Sometimes people ask me why I use my whole name -- Michael Gene Sullivan.
Ten years ago my father, Gene Sullivan, passed away. He was a very interesting guy. Blazingly smart, fiercely political, extremely funny and oh-so-annoyingly logical. He was a Black software engineer who wanted to be the writer/cartoonist/theorist for a revolutionary collective, somewhere.
He never knew where he'd been born, since his parents moved a lot. Why? They were gangsters. Old school, big Cadillac, 1930's Detroit gangsters. My grandparents. But they weren't especially violent gangsters, which was why it was possible for him to be kidnapped when he was around 10 years old, whisked down South and put to work on a plantation in Louisiana. Yep, just like in "Joe Turners Come and Gone." He and two of his brothers. They were put to work on a field with other Black kids that had been kidnapped from families across the North, families that thought they'd gotten away from picking cotton for a whip-wielding Master. After a few years, a sports car pulled up on the dirt road near the field, the door opened and a strange young woman snatched the three of them up and drove all the way back to Detroit at top speed. It was his mother, who he no longer recognized. But he was rescued. Eventually, the grandparents retired from the whole gangster life (my grandfather opened a golf pro shop) and my father went to college for a little while -- where he was captain of the football and basketball teams -- then into the army to support his new wife, Acqueline -- my mother. She came from a respectable family, so he had to fly right. In the army he was a radio man, which started him on his road to computers. But he really wanted to be an artist. Years later, he would show me cartoons he had submitted to magazines and sketches of landscapes he'd made in his teens.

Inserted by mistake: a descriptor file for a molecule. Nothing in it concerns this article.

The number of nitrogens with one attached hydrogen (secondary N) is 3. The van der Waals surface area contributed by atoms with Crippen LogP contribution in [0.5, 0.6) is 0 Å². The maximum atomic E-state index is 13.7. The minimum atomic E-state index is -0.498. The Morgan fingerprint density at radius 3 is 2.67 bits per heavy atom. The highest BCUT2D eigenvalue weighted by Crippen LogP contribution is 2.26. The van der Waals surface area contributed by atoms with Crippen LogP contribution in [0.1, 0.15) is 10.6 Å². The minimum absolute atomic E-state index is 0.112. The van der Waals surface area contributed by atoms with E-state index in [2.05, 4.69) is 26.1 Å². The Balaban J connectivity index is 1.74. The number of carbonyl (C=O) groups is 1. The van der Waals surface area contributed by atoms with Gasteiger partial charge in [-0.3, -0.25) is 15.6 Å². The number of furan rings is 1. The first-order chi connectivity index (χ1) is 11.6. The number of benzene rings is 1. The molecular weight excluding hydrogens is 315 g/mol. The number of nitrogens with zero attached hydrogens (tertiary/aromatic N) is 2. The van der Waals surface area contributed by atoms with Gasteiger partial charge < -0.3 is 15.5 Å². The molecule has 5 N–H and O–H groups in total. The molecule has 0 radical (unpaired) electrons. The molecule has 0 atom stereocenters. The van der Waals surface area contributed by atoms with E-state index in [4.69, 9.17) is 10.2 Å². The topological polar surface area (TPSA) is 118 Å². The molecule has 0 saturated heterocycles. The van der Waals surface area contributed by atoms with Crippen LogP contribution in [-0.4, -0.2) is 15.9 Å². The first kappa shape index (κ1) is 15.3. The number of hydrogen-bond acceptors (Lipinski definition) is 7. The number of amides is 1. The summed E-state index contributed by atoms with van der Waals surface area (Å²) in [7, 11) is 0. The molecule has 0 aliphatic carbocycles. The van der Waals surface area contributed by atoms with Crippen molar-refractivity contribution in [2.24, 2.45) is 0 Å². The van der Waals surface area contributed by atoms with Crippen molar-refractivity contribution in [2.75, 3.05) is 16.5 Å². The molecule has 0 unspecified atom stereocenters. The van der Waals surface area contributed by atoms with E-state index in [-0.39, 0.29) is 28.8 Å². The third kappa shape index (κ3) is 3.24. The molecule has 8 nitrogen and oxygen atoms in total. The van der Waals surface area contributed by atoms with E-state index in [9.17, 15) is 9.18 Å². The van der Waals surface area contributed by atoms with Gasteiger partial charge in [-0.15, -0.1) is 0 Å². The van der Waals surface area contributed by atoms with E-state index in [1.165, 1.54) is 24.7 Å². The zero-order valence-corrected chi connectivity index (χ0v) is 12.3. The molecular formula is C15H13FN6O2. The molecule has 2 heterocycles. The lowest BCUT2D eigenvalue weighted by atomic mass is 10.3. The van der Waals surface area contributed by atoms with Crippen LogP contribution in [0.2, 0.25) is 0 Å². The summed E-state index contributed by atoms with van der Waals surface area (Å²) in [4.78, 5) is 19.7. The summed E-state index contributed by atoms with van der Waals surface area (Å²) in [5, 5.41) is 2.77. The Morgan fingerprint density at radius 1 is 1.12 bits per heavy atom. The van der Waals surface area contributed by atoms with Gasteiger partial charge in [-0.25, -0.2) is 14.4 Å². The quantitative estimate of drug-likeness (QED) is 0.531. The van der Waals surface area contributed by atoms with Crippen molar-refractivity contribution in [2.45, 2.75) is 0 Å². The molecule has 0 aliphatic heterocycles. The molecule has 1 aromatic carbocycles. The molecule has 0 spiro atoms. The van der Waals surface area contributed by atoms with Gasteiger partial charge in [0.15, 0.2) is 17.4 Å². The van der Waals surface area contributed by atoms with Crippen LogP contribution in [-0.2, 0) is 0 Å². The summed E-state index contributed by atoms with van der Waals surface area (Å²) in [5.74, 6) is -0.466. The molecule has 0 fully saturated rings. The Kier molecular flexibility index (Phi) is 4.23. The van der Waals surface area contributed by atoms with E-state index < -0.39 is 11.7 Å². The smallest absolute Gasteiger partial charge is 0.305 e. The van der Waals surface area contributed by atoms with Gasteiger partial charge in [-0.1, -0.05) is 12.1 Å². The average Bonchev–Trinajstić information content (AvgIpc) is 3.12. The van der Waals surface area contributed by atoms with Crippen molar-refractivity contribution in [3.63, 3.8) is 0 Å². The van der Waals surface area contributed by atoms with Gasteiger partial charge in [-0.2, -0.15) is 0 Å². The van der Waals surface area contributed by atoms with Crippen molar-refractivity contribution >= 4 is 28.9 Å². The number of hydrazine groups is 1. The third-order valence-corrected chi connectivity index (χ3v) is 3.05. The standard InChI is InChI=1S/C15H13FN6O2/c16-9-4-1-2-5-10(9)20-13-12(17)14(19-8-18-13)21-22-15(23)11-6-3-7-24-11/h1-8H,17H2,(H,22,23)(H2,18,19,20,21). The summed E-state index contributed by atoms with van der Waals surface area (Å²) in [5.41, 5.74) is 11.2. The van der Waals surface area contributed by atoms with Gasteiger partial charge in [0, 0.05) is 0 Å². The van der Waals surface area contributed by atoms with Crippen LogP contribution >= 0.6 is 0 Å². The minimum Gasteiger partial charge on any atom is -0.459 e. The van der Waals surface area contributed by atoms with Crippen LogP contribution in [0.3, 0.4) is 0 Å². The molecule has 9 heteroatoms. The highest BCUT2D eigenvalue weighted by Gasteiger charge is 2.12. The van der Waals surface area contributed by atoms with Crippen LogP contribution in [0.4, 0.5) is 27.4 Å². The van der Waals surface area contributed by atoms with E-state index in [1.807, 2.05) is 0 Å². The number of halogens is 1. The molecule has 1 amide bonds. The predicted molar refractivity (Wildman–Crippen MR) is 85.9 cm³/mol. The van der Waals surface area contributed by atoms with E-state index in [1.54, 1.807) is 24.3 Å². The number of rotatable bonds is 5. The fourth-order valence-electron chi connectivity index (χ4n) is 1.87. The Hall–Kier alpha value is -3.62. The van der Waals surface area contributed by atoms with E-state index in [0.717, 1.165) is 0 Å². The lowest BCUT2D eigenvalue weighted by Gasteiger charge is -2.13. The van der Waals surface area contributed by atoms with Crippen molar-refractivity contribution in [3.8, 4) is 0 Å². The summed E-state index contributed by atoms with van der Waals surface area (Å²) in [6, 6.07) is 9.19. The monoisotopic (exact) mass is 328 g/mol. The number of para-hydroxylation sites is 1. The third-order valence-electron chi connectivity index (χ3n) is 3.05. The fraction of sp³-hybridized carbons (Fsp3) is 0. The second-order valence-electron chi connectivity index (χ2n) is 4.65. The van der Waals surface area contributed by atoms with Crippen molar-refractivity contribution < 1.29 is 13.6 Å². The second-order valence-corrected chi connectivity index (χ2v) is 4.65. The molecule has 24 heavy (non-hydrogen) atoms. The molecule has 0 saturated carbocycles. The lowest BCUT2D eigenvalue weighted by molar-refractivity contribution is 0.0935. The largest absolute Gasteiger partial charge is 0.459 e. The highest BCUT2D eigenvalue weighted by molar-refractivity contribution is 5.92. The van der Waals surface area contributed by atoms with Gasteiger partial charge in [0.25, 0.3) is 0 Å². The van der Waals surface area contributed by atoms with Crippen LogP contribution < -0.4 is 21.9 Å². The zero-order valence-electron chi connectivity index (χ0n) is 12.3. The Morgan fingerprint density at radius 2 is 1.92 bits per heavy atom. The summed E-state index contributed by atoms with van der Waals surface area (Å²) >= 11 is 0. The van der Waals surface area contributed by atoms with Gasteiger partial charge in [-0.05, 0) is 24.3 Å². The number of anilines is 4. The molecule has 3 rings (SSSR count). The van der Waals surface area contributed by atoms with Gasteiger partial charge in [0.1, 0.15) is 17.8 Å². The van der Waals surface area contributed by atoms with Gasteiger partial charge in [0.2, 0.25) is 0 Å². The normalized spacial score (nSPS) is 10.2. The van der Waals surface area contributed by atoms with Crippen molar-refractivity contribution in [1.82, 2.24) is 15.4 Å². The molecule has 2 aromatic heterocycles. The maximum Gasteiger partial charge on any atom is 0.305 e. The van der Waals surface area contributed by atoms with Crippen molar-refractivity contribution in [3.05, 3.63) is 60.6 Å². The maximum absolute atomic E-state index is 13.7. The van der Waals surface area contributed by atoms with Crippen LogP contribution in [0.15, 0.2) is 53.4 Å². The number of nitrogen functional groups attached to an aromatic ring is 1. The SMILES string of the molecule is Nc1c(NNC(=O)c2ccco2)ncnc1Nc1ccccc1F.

By the time I really knew him he was the cool, erudite diagnostics engineer in Silicon Valley. He wasn't all folksy-country and shit, nor was he fake cosmopolitan; he was just a straightforward, fun guy who loved jazz, politics and the art of the SF underground comix. And he was in the corporate world. The thing with him was he always liked start-ups. He would stay with a company through all the tough times, but once it was on its feet and running he was looking for not greener pastures, but untilled ones. He would have loved the freestyle innovation of the Valley today, though not its sense of condescension. He was one of the first of the Silicon Valley pioneers, working with IBM renegade Gene Amdahl -- until that got too secure and he jumped to some other company. And all this time he was deeply political. I remember he and my mother sneaking my sisters and me through backyards and secret doors to go to a meeting of the Black Panthers in Oakland. And all the marches they took us to! Every protest, every meeting, every opportunity to fight against the bastard powers that be my parents toted the three kids. It was great.
After many financial ups and downs my folks bought a house in SF -- back when such a thing was possible -- and tried to finally sink in some roots. That was when my father had his first heart attack. He'd been smoking like it was federally mandated for years, and his arteries apparently had taken on the consistency of oboe reeds. But that didn't stop him from sucking that shit into his lungs. Anyway, around the same time my mother was diagnosed with breast cancer. Now, my parents met when they where in their early teens, so both of them were scared of losing the other, living their lives without the person they'd been with for so long. They spent those years bolstering each other up, taking a long put-off vacation to Hawaii, trying to enjoy all the time they had. Four years later, my mother passed away a week before my father's first bypass surgery. My mother had prepared the house for him, making everything easy for him in preparation of the difficulty he would have getting around. So now he was in the house, and at every step he was reminded of his loss.